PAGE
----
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2012
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Discussion Starter #1
am i to understand to build a 301 you can use a 283 block bore it out to 4.00 and use domed pistons in a nutshell
 

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:D


When the hot rodders bored a 283 to 4" and used a 3 inch crank........they called it a 301 :rolleyes:


When General Motors did the same thing in 1967 for the Z28.........they called it the 302


:thumbup:
 

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Domed pistons have nothing to do with cubic inch.

283cid 3-7/8" bore 3" stroke
327cid 4" bore 3.25" stroke
350cid 4" bore 3.5" stroke

Bore a 283 out to 4" and you have a 301 (302)
or use an early small journal 327 4" bore block with the 283 crank and you also have a 301(302)

In 68 Chevy made a specific large journal crank in 3" stroke for the Z/28 302cid engine. This crank carried over to 69 and was dropped in 70 for a 350cid Z28.

An original undamaged 302 crank will bring a small fortune at a swap meet, or on Ebay.

Vince
 

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2012
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Discussion Starter #5
302/Z28 said:
Domed pistons have nothing to do with cubic inch.

283cid 3-7/8" bore 3" stroke
327cid 4" bore 3.25" stroke
350cid 4" bore 3.5" stroke

Bore a 283 out to 4" and you have a 301 (302)
or use an early small journal 327 4" bore block with the 283 crank and you also have a 301(302)

In 68 Chevy made a specific large journal crank in 3" stroke for the Z/28 302cid engine. This crank carried over to 69 and was dropped in 70 for a 350cid Z28.

An original undamaged 302 crank will bring a small fortune at a swap meet, or on Ebay.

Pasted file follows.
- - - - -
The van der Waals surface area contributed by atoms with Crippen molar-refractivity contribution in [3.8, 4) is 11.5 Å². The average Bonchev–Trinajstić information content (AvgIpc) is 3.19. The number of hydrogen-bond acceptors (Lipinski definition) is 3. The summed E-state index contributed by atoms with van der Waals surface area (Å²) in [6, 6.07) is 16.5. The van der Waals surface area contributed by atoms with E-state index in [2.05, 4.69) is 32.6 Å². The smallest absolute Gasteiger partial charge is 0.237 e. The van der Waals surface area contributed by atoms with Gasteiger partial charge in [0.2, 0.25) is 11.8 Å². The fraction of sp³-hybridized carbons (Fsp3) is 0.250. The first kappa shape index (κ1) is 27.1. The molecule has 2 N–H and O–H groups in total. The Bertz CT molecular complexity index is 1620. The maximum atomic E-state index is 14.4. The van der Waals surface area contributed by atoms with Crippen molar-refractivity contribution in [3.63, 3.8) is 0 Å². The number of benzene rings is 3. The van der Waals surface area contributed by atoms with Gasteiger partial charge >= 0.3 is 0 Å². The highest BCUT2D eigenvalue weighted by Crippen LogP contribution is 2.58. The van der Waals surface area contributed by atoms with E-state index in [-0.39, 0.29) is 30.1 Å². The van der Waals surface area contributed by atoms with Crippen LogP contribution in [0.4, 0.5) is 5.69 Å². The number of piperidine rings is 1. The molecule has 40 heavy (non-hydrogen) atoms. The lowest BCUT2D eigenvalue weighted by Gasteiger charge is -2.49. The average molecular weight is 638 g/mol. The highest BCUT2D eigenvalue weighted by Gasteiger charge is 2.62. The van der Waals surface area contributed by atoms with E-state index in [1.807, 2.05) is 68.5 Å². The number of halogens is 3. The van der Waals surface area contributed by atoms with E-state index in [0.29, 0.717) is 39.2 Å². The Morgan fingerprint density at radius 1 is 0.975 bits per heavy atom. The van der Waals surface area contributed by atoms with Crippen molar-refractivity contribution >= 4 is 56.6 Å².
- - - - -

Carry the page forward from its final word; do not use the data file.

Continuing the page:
Vince
so breakin it down barney style i can use the 283 with same crank just bore it out to 4.00 yeah
 

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Be advised, not all 283 blocks will allow a bore of 4". We used to play it safe and punch them out to 292cid. Set up properly, they ran just as good as a 302. They were high revving suckers though. I had a 56 210 sedan with a 292 in it in high school. It had a 4:11 gear and a Muncie 4 speed. I typically took it to an honest 7 grand before I power shifted. Every once and a while I would mis a gear and the tach would swing wildly. The little 292 never let go and was still running strong when I sold it to enter the Air Force in 1969.

I used to know how to tell the 283 blocks that would go to 4", but I have since forgotten how.

Vince
 

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You all remember the guy who told us awhile ago that he had bored and stroked his 350 and made a 454 small block? hahahahahhaha where is he now? maybe he can give advise on his boring knowledge. hee hee hee:D
 

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The problem with building a 302 is the cost of the pistons...and they're hard to find.
 

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Re: 301 pistons

defilade said:
i saw em on summit racing website trw speed pros 300 bucks approximately for 8
But you will need 9:confused:

My dad ran a 301 in his '56 in the 60's. Never had any problem with it, but he also said he ofcourse was always working on it....then again things where cheaper and simpler then.
 

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301 is a Pontiac engine most commonly found in early 80's Trans Ams. I transplanted one into my 80 Grand Prix and stuck a Turbo on it. It would go like stink but a plain ol 350 has more jam to it :D Stock 301 puts out 210 HP
 

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dubie said:
301 is a Pontiac engine most commonly found in early 80's Trans Ams. I transplanted one into my 80 Grand Prix and stuck a Turbo on it. It would go like stink but a plain ol 350 has more jam to it :D Stock 301 puts out 210 HP
Thats not the 301 we are talking about here
 

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2012
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83 Posts
Discussion Starter #14
Re: Re: 301 pistons

BoomerADF said:
But you will need 9:confused: